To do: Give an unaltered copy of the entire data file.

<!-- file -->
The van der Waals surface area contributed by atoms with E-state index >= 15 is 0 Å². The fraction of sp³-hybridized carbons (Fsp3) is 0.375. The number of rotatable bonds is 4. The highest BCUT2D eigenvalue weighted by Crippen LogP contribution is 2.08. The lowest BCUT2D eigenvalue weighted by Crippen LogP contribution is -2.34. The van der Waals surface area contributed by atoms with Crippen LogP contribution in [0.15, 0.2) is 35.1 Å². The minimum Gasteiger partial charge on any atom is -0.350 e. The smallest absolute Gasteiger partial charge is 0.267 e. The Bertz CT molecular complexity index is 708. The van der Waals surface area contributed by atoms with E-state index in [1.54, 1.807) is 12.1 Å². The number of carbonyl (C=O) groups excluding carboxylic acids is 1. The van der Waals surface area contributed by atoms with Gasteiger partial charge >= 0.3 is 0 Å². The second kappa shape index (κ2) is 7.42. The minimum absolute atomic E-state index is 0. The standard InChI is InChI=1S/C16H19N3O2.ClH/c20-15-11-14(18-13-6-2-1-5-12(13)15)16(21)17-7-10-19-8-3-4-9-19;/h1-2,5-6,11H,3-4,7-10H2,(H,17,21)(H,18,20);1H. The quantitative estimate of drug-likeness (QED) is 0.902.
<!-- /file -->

The van der Waals surface area contributed by atoms with E-state index >= 15 is 0 Å². The fraction of sp³-hybridized carbons (Fsp3) is 0.375. The number of rotatable bonds is 4. The highest BCUT2D eigenvalue weighted by Crippen LogP contribution is 2.08. The lowest BCUT2D eigenvalue weighted by Crippen LogP contribution is -2.34. The van der Waals surface area contributed by atoms with Crippen LogP contribution in [0.15, 0.2) is 35.1 Å². The minimum Gasteiger partial charge on any atom is -0.350 e. The smallest absolute Gasteiger partial charge is 0.267 e. The Bertz CT molecular complexity index is 708. The van der Waals surface area contributed by atoms with E-state index in [1.54, 1.807) is 12.1 Å². The number of carbonyl (C=O) groups excluding carboxylic acids is 1. The van der Waals surface area contributed by atoms with Gasteiger partial charge >= 0.3 is 0 Å². The second kappa shape index (κ2) is 7.42. The minimum absolute atomic E-state index is 0. The standard InChI is InChI=1S/C16H19N3O2.ClH/c20-15-11-14(18-13-6-2-1-5-12(13)15)16(21)17-7-10-19-8-3-4-9-19;/h1-2,5-6,11H,3-4,7-10H2,(H,17,21)(H,18,20);1H. The quantitative estimate of drug-likeness (QED) is 0.902.